Lanyard Assisted SAKA Rope Walker for TIP (Tie-in-point) Back-up.

yoyoman

Well-Known Member
#1
Lanyard Assisted SAKA Rope Walker for TIP (Tie-in-point) Back-up.
Equipment used:
Onyx climbing harness by New Tribe with adjustable rope bridge.
Foot ascender (My own version soon available from Climbing Innovations
SAKA Self Advancing Knee Ascender for hands free ascents by ClimbingInnovations, LLC.
www.ClimbingInnovations.com
Petzl Secur tending neck tether for advancing the multiscender, in this case the Akimbo.
I put my foot ascender on first, take a step or two with a little foot wiggle, check my gear and attach the SAKA to the rope. Neve is there a need to attach a weight or hold the ascent line.
One option is to take your spikes with you and put them on when you reach the TIP.
Another advantage it that you can removes limbs on the way up without having to lanyard in every time.
Brought to you by www.ClimbingInnovations.com

 

rope-a-dope

Well-Known Member
#7
I love rope walking up the trunk! I agree it's much easier than spikes. Usually I won't use my lanyard unless I'm being pulled away by the climb line, but using it as a back up is stay-alive-smart.
 
#8
I have used this technique a few times since I watched the video by Richard, and it works great. Today, I used it on a cat rescue because of a sketchy tie-in, and it caught me when my tie-in broke. I dropped a foot or two before the trunk lanyard caught, and my main rope caught on another limb. The tree was a skinny pine tree, with good limbs only at the very top at 50 feet. I shot my throw line over the top and thought my line had settled on a strong limb that I had been eyeballing, but it must have gotten hung up on a small limb just above it. When the small limb broke, the rope dropped to that limb. When I set my rope I knew that I did not have a clear look at the tie-in, which is why I put the extra lanyard on the trunk.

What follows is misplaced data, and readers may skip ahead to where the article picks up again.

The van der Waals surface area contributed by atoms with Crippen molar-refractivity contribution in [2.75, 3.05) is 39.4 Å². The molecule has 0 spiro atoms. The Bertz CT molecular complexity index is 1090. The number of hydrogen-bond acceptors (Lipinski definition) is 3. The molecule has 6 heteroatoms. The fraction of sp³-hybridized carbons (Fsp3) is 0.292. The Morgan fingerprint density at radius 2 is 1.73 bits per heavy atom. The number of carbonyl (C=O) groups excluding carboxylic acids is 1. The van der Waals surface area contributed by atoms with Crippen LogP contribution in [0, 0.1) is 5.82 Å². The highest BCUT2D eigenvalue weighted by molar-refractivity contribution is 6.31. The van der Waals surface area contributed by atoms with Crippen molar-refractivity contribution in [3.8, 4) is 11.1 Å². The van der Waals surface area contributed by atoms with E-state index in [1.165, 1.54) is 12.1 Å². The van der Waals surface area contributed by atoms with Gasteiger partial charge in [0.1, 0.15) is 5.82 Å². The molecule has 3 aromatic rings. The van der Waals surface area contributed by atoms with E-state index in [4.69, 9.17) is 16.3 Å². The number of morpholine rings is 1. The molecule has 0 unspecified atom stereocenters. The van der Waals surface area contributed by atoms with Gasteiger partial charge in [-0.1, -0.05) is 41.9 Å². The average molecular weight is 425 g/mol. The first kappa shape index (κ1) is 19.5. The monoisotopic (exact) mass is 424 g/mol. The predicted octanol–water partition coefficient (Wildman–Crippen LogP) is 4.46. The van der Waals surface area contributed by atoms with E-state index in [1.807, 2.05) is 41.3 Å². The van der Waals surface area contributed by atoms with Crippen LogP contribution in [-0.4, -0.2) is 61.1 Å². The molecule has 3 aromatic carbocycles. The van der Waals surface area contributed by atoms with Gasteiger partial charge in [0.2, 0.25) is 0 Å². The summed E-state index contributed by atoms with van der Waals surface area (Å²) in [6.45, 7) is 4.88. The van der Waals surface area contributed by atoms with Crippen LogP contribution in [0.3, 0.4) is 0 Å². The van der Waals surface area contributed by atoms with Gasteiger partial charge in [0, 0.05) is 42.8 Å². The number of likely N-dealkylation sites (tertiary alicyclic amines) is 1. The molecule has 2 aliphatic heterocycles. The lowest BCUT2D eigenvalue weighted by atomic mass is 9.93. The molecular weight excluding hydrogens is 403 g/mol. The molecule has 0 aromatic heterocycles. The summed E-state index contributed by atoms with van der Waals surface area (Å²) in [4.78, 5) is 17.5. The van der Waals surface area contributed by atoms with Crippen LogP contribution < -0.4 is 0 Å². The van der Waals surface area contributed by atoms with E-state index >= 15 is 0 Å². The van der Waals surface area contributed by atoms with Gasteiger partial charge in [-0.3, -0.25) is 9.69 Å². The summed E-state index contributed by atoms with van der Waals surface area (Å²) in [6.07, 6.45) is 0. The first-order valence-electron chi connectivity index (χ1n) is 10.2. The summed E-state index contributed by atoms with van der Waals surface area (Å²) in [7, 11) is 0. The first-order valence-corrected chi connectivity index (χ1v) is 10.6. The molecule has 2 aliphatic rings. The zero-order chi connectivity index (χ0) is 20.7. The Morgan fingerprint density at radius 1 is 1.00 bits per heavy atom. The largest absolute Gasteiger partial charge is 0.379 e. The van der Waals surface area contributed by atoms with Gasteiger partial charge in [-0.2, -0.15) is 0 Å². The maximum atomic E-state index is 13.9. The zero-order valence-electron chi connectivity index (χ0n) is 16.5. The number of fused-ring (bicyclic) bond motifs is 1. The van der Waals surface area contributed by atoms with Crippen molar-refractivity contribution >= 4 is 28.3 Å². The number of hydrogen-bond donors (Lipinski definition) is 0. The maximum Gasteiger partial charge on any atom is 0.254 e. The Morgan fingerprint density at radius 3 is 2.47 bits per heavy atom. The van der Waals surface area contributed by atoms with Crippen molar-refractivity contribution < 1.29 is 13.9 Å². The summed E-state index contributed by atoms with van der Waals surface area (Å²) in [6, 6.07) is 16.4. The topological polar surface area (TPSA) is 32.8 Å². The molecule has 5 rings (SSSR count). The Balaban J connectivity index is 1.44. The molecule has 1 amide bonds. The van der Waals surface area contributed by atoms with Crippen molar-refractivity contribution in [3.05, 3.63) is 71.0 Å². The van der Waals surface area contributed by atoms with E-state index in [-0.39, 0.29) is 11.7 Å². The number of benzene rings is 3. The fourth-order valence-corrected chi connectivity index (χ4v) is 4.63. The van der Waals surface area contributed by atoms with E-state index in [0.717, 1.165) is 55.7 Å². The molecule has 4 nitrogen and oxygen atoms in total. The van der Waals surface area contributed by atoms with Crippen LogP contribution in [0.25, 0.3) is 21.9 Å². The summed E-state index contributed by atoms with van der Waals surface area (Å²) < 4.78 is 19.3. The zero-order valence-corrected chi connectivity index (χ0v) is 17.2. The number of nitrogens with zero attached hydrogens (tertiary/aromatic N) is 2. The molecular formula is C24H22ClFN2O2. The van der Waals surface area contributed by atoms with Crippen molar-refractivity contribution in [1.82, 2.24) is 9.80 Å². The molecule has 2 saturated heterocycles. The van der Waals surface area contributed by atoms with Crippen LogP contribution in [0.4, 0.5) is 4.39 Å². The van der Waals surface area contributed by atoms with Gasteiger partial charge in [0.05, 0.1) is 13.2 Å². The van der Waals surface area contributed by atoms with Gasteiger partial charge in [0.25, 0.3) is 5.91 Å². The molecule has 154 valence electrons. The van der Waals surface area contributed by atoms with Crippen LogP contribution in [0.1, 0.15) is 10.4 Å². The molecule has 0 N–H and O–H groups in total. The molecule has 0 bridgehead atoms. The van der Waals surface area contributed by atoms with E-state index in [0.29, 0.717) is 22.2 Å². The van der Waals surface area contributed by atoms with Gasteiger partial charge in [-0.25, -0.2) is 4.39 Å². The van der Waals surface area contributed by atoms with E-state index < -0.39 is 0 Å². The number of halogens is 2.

Anyway, here is the video -- the break occurs at 24 seconds in. I am definitely going to keep using this!

 

evo

Well-Known Member
#9
I have used this technique a few times since I watched the video by Richard, and it works great. Today, I used it on a cat rescue because of a sketchy tie-in, and it caught me when my tie-in broke. I dropped a foot or two before the trunk lanyard caught, and my main rope caught on another limb. The tree was a skinny pine tree, with good limbs only at the very top at 50 feet. I shot my throw line over the top and thought my line had settled on a strong limb that I had been eyeballing, but it must have gotten hung up on a small limb just above it. When the small limb broke, the rope dropped to that limb. When I set my rope I knew that I did not have a clear look at the tie-in, which is why I put the extra lanyard on the trunk.

Anyway, here is the video -- the break occurs at 24 seconds in. I am definitely going to keep using this!

lucky you didn't get a stub in the neck, or any where else..
 
#11
lucky you didn't get a stub in the neck, or any where else..
Very true....I was fortunate. I did get a skinned up knuckle, that was it. I should have load tested my TIP better (I like the static technique that Richard posted a while back) and should have been pruning those stubs on the way up. I will do better next time, I try not to make the same mistake twice.
 
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